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The Immaculate Conception's Role in Spain's Victory at the Battle of Empel
In 1585, the Church in Spain already held a deep reverence for the Immaculate Conception, a devotion that played a pivotal role in a miraculous event during the Battle of Empel in Holland. Despite the formal proclamation of the dogma of the Immaculate Conception coming much later, in 1854, the Spanish troops experienced a divine intervention attributed to Our Lady.
Photo credit: caruizp
During the turbulent times of the Eighty Years' War, the Spanish Netherlands, governed by Spain as part of the Holy Roman Empire's House of Habsburg, faced unrest. On the fateful night of Dec. 7-8, 1585, the Spanish troops, led by Francisco Arias de Bobadilla, found themselves in a dire situation at the Empel dike. Trapped by enemy forces, the Tercio Viejo de Zamora infantry regiment faced hunger, cold, and low morale.
In a moment of desperation, Bobadilla ordered his captains to pray fervently. A soldier, seeking shelter from the harsh weather, unearthed a wooden tablet bearing the image of the Immaculate Conception. The troops, inspired by this discovery, held a procession to a nearby church. In an extraordinary turn of events, the waters surrounding them froze, enabling the Spanish forces to walk on the ice and defeat the rebellious Dutch Protestants.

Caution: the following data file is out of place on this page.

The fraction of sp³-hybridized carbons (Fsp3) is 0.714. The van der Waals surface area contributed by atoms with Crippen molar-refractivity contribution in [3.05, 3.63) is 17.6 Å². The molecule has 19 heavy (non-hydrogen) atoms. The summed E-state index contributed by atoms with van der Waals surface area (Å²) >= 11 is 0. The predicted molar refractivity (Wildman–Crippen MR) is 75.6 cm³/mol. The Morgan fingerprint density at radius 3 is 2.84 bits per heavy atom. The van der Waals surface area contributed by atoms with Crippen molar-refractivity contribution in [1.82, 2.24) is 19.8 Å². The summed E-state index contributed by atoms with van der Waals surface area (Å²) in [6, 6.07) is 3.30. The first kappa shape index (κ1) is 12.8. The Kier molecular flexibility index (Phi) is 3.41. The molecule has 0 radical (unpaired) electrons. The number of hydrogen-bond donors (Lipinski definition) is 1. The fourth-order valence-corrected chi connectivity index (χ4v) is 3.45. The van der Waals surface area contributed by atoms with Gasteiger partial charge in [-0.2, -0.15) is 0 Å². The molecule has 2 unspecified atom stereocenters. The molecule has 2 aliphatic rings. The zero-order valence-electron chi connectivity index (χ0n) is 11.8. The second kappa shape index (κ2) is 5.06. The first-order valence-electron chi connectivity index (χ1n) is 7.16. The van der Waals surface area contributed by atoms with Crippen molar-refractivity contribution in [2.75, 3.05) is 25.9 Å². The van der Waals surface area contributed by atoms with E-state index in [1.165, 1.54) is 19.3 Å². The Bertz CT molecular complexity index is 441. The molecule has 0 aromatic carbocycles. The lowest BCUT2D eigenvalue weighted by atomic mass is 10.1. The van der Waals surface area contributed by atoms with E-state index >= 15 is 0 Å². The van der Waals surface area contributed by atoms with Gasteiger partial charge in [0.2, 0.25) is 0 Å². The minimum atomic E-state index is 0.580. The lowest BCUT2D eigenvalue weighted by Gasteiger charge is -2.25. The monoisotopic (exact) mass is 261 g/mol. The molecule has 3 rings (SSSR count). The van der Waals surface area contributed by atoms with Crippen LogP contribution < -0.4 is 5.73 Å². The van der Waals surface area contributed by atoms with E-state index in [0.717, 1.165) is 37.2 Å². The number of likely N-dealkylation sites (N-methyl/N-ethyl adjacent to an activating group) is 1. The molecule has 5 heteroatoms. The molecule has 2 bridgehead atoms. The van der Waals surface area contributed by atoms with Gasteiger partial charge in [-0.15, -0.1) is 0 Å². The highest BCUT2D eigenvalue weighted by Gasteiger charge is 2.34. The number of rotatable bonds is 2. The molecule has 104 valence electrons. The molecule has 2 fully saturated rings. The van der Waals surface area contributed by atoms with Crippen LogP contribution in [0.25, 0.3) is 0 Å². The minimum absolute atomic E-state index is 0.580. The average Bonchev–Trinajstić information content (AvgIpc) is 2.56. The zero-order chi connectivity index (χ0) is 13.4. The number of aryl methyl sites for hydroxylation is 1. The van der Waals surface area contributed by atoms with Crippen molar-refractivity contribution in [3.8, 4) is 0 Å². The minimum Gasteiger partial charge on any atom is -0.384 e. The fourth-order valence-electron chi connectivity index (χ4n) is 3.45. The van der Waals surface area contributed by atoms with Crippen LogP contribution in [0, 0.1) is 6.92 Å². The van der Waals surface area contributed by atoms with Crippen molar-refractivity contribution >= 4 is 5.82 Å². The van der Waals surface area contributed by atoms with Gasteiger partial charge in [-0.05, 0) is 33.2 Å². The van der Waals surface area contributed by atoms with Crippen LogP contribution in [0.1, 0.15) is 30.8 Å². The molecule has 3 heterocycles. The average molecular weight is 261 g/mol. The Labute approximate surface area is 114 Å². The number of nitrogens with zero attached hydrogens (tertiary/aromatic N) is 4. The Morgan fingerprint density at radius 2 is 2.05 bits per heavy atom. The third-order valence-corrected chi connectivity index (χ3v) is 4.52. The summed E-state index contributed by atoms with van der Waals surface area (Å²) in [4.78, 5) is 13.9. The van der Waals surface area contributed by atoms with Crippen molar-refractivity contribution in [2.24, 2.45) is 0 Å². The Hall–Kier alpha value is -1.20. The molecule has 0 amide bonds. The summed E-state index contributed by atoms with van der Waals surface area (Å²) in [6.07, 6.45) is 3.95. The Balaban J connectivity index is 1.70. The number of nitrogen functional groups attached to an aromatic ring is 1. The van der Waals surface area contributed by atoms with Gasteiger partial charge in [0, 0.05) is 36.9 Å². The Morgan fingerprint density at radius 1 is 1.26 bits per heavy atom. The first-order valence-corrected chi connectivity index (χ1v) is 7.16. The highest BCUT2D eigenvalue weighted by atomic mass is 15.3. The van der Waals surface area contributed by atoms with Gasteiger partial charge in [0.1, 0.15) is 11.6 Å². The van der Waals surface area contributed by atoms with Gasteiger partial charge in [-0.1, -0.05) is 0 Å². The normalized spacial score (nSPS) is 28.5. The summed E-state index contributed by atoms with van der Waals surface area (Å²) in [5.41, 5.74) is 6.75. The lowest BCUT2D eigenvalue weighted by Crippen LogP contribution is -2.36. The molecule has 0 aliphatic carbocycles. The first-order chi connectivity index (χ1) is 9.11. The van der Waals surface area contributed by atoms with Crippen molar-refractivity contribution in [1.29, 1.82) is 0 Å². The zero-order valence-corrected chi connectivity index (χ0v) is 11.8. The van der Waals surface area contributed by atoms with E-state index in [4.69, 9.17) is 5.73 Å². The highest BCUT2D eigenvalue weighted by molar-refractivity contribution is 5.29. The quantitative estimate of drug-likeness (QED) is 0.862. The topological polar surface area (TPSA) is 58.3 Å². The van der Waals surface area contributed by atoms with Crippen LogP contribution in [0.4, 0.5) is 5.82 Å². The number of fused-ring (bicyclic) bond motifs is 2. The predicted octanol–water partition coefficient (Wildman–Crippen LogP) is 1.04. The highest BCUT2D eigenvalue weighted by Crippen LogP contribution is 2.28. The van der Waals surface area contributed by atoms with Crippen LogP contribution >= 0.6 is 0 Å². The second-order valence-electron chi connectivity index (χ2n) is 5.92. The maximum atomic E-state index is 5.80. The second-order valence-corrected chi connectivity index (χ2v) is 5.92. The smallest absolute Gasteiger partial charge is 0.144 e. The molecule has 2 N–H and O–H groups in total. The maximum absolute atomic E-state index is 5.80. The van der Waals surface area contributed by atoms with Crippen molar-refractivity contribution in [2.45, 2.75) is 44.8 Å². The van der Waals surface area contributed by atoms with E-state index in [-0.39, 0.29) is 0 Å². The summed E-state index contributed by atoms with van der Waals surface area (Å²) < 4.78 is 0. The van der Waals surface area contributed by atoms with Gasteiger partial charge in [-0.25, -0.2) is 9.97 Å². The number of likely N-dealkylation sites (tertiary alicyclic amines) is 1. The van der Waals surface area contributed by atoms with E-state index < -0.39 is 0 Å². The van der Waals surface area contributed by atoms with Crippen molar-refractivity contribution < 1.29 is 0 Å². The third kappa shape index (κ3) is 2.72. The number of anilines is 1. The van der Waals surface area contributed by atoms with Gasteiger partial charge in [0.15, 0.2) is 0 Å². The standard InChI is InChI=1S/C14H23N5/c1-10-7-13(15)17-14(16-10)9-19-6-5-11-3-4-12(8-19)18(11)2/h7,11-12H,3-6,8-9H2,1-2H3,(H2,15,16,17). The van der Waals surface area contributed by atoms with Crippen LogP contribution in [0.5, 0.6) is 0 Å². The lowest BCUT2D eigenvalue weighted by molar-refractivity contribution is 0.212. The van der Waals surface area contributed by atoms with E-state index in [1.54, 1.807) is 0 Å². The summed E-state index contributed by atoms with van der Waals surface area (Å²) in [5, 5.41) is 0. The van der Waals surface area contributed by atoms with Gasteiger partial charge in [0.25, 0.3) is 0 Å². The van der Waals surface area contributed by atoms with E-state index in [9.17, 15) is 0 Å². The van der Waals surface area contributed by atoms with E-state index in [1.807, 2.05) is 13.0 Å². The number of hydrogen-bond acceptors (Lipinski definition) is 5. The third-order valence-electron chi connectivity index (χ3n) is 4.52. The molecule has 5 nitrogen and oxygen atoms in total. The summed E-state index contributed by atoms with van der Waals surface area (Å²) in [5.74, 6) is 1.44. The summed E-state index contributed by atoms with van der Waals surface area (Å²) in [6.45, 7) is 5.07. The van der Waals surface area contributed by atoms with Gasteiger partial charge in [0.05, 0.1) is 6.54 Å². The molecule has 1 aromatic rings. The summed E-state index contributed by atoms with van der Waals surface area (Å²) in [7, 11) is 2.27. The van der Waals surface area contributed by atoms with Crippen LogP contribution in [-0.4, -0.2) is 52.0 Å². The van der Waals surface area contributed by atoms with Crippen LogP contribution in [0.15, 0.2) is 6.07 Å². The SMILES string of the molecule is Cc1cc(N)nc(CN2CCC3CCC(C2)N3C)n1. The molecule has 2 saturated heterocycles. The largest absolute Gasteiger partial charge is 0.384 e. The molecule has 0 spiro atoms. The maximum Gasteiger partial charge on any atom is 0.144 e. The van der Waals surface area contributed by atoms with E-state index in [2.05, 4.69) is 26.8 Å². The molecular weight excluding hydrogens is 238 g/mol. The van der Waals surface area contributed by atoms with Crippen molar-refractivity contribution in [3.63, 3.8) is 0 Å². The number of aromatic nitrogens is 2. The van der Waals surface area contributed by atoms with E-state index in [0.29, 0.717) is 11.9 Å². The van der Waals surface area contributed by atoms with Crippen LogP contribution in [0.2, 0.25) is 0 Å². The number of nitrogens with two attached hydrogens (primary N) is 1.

This miraculous intervention led to the proclamation of the Immaculate Conception as the patroness of the infantry of Flanders and Italy on the same day. However, it wasn't until 1892 that the Virgin's patronage of all Spanish infantry became official.
The connection between Spain and the Immaculate Conception continued through the centuries. Long before Pope Pius IX officially declared the dogma in 1854, Spain defended this Marian belief. King Wamba, at the XI Council of Toledo in 675, distinguished himself as the "defender of the Immaculate Conception of Mary." Despite King Felipe IV's unsuccessful attempt to urge Pope Gregory XV to proclaim the dogma in the 17th century, Spain's commitment endured.
In 1761, King Carlos III took a significant step by establishing the "universal patronage of Our Lady of the Immaculate Conception" across all Spanish kingdoms and the Indies. The Order of Carlos III, Spain's highest civil decoration since 1771, prominently features an image of the Immaculate Virgin in its emblem.
To honor this enduring commitment, a statue in the Spanish Plaza in Rome stands as a testament to Spain's defense of the Immaculate Conception throughout history. The Battle of Empel remains a remarkable chapter, showcasing the intertwining of faith and victory in the face of adversity.